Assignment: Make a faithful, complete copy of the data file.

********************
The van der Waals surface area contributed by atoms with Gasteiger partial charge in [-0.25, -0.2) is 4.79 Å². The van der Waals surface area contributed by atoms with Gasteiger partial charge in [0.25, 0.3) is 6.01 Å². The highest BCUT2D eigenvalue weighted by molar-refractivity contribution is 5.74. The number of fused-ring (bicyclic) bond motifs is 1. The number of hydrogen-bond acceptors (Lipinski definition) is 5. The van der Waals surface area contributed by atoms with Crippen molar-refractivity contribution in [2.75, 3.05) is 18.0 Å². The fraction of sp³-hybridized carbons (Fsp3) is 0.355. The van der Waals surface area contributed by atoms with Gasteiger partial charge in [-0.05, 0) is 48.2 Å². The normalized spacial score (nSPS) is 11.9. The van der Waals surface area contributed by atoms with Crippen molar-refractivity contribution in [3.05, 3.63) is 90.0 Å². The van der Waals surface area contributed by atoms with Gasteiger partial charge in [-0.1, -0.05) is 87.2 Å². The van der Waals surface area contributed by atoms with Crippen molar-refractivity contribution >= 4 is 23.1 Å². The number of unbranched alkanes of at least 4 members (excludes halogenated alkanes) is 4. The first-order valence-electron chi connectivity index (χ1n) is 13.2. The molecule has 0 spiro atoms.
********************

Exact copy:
The van der Waals surface area contributed by atoms with Gasteiger partial charge in [-0.25, -0.2) is 4.79 Å². The van der Waals surface area contributed by atoms with Gasteiger partial charge in [0.25, 0.3) is 6.01 Å². The highest BCUT2D eigenvalue weighted by molar-refractivity contribution is 5.74. The number of fused-ring (bicyclic) bond motifs is 1. The number of hydrogen-bond acceptors (Lipinski definition) is 5. The van der Waals surface area contributed by atoms with Crippen molar-refractivity contribution in [2.75, 3.05) is 18.0 Å². The fraction of sp³-hybridized carbons (Fsp3) is 0.355. The van der Waals surface area contributed by atoms with Gasteiger partial charge in [-0.05, 0) is 48.2 Å². The normalized spacial score (nSPS) is 11.9. The van der Waals surface area contributed by atoms with Crippen molar-refractivity contribution in [3.05, 3.63) is 90.0 Å². The van der Waals surface area contributed by atoms with Gasteiger partial charge in [-0.1, -0.05) is 87.2 Å². The van der Waals surface area contributed by atoms with Crippen molar-refractivity contribution >= 4 is 23.1 Å². The number of unbranched alkanes of at least 4 members (excludes halogenated alkanes) is 4. The first-order valence-electron chi connectivity index (χ1n) is 13.2. The molecule has 0 spiro atoms.